HB 1217: "Promote continued fairness in women's sports," per the bill's summary (opens in new tab).
"South Dakota has been introducing this very same sports bill since 2015. It has never passed," explains Strangio. "It's part of the aggressive anti-trans lawmaking that [regularly] happens in South Dakota, and this is the second bill that's moving there. There was recently a ban on updating birth certificates (opens in new tab) that failed."
HB 3: "This bill requires, for the purposes of participation in a middle school or high school interscholastic athletic activity or event, that a student's gender be determined by the student's sex at the time of the student's birth, as indicated on the student's original birth. If a birth certificate does not appear to be the student's original birth certificate or does not indicate the student's sex at birth, the student must provide other evidence to indicate the student's sex. The student or the student's parent or guardian must pay the cost associated with providing evidence. This bill requires the state board of education, local boards of education, and governing bodies of public charter schools to adopt and enforce polices to ensure compliance with this bill. This bill will not apply to students in kindergarten through fourth grade," per the bill's summary (opens in new tab).
Tennessee has a history of proposing anti-LGBTQ bills (opens in new tab). HB 3 is yet another dangerous bill for trans youth.
How to Help
Educate Yourself on the Bills
A lot of these bills are happening under the radar. By continuing to learn and share information about the bills, you can help raise awareness and mobilize your community to take action.
Contact Your Lawmakers
Find out who your representative or senator is, contact them, and tell them to vote "no" on these bills. The more they hear that their constituents do not want these laws, the more likely they are to block the bills.
Connect with your local American Civil Liberties Union (ACLU) for more information on volunteer opportunities, including virtual phone banking, to educate fellow constituents on these state-sponsored bills. These local affiliates often have quick and easy action items to complete as well.
Donate to Trans Organizations
If you have the means, consider donating to organizations that are dedicated to helping fight these anti-trans bills and improving the lives of transgender people across the nation.
Rachel Epstein is an editor at Marie Claire, where she writes and edits culture, politics, and lifestyle stories ranging from op-eds to profiles to ambitious packages. She also manages the site’s virtual book club, #ReadWithMC. Offline, she’s likely watching a Heat game, finding a new coffee shop, or analyzing your cousin's birth chart—in no particular order.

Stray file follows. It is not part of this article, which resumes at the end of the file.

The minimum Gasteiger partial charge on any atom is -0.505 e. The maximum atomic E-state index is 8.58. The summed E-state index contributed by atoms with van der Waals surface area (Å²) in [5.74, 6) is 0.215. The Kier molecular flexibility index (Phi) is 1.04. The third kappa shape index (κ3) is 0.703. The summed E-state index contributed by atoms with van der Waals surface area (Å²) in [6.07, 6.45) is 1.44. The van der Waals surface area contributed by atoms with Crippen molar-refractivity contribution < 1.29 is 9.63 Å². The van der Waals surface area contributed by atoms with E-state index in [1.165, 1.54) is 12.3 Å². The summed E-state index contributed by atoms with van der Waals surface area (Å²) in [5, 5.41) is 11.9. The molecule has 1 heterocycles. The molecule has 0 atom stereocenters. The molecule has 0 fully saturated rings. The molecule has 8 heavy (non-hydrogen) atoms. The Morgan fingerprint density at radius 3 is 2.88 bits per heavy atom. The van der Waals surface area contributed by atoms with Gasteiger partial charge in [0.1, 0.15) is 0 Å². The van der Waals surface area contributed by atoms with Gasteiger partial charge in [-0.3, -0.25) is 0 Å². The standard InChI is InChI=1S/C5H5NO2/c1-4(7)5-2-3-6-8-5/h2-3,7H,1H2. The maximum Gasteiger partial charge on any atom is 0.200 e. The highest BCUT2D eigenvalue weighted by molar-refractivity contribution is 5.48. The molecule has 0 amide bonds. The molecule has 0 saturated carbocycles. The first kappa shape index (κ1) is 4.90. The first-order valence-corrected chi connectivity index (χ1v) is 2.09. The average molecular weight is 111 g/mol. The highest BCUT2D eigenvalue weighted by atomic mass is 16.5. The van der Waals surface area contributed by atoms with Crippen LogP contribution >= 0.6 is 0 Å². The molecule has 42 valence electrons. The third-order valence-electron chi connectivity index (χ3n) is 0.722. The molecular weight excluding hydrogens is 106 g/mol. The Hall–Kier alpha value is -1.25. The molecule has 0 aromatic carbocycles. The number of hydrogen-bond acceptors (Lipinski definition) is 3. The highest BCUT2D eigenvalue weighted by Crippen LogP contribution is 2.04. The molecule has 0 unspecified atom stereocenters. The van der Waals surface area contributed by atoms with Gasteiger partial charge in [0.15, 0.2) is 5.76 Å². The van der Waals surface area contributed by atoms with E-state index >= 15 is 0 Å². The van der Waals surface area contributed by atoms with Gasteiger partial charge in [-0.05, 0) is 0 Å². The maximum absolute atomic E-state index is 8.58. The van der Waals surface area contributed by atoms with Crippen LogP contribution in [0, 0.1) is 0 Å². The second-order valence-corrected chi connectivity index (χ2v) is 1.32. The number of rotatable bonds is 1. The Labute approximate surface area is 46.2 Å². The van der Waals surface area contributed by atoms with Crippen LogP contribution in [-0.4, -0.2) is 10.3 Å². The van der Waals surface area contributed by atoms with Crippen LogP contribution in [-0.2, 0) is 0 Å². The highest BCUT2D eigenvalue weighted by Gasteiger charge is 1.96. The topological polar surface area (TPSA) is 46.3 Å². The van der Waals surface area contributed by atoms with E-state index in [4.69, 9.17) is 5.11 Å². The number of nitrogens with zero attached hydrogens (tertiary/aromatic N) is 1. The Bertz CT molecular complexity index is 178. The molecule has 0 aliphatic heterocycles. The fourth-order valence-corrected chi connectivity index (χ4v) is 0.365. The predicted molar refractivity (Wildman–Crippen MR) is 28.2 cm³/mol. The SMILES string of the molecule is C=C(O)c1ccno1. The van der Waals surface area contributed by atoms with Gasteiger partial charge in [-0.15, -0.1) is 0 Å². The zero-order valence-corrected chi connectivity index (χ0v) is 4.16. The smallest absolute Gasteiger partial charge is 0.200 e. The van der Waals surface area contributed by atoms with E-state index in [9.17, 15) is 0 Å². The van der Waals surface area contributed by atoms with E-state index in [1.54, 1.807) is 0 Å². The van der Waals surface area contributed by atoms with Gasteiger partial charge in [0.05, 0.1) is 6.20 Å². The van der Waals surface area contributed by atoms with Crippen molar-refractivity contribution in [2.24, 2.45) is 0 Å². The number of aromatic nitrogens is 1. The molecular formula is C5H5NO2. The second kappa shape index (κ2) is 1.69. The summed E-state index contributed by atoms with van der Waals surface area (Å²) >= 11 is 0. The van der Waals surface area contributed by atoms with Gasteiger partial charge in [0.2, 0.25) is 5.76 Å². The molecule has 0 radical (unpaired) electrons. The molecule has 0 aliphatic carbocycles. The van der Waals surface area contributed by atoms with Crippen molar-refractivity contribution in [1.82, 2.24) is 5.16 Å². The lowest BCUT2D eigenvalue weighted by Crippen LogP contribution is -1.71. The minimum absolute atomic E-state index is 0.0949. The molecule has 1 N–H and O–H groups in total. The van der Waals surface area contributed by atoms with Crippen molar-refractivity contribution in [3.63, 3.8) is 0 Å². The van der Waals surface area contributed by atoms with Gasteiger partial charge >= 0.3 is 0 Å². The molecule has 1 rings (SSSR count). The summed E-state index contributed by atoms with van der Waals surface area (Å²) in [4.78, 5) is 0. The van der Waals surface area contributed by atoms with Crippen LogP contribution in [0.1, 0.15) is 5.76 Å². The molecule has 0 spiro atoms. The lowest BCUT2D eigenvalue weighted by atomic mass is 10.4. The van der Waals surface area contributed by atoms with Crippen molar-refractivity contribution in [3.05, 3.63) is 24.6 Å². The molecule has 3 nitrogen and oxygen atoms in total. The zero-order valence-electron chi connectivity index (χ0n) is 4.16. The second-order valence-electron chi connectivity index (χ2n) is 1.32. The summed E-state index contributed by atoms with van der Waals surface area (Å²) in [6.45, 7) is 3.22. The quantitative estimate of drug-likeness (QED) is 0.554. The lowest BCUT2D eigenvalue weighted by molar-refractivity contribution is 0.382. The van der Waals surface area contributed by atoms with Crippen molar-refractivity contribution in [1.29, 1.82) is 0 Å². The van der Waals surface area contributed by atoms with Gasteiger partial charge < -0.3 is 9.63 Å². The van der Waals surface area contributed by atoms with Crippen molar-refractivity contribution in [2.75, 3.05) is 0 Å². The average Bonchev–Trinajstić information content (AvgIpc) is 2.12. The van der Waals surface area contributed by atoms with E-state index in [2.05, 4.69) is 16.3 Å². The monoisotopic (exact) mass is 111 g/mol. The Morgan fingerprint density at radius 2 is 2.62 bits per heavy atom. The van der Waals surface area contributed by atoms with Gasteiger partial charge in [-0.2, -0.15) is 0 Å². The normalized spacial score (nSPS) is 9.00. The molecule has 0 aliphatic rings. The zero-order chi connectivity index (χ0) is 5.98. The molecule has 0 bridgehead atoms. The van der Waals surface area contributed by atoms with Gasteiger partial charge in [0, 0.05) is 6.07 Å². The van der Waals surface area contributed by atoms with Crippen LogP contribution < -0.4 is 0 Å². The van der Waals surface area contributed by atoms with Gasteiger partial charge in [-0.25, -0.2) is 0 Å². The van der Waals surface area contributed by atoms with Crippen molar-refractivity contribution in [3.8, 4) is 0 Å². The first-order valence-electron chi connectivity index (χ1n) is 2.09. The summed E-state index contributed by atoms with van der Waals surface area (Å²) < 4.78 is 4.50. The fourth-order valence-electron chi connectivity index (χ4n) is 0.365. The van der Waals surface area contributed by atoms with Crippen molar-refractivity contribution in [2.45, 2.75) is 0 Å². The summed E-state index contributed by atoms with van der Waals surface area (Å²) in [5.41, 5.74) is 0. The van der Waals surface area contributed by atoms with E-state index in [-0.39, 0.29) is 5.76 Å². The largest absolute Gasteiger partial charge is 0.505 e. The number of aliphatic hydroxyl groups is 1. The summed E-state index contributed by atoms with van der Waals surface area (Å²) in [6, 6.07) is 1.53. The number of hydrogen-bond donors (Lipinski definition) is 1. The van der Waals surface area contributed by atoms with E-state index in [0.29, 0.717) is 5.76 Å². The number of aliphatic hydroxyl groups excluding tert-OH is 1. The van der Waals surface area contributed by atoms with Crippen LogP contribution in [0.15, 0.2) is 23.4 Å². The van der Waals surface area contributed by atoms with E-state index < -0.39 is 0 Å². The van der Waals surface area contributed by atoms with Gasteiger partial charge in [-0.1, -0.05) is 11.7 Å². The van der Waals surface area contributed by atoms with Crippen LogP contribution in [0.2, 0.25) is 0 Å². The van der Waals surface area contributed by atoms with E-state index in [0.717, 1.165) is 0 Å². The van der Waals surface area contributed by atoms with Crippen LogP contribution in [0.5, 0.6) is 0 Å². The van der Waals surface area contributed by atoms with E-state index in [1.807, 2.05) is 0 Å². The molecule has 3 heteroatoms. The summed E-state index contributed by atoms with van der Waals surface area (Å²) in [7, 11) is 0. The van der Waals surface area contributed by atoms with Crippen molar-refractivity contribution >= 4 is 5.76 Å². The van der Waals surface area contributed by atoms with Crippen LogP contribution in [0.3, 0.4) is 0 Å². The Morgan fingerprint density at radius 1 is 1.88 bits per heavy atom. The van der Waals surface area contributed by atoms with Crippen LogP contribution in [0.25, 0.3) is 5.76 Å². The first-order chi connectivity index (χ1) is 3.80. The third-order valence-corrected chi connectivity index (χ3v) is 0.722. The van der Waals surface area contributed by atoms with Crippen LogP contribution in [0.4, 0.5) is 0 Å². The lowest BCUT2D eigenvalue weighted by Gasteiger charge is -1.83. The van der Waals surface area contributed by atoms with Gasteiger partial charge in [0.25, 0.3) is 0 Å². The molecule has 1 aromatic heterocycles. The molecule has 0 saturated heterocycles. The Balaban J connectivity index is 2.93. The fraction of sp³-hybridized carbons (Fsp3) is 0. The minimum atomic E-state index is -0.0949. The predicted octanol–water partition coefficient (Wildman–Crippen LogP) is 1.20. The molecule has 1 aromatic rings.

Lizzo Embodies Disco-Ball Chic at the BET Awards
By Iris Goldsztajn
Lizzo, Sophie Turner and More Celebrities React to Roe v. Wade Being Overturned
It's been a difficult weekend.
By Iris Goldsztajn
Olivia Rodrigo and Lily Allen Dedicated 'F*** You' to the Justices Who Struck Down Roe v. Wade at Glastonbury
Rodrigo listed their names one by one.
By Iris Goldsztajn
Roe Is Gone. We Have to Keep Fighting.
Democracy always offers a path forward even when we feel thrust into the past.
By Beth Silvers and Sarah Stewart Holland, hosts of Pantsuit Politics Podcast
The Supreme Court's Mississippi Abortion Rights Case: What to Know
The case could threaten Roe v. Wade.
By Megan DiTrolio
Sex Trafficking Victims Are Being Punished. A New Law Could Change That.
Victims of sexual abuse are quietly criminalized. Sara's Law protects kids that fight back.
By Dr. Devin J. Buckley and Erin Regan
My Family and I Live in Navajo Nation. We Don't Have Access to Clean Running Water
"They say that the United States is one of the wealthiest countries in the world. Why are citizens still living with no access to clean water?"
By Amanda L. As Told To Rachel Epstein
30 Ways Women Still Aren't Equal to Men
If anyone tries to tell you otherwise, show them these statistics.
By Megan Friedman
Cory Booker and Rosario Dawson's Relationship Is No More
After three years of dating, the power couple have decided they're better off as friends.
By Marie Claire Editors
Education for Women and Girls Is Crucial for Climate Justice
In an excerpt from her new book, 'A Bigger Picture,' Ugandan climate activist Vanessa Nakate discusses the impact educated African women and girls can have on solving the climate crisis.
By Vanessa Nakate
It’s Time to End Equal Pay Days and Pass the Equal Rights Amendment
The passage of the ERA is a chance for our country to prove it truly values women.
By Hala Ayala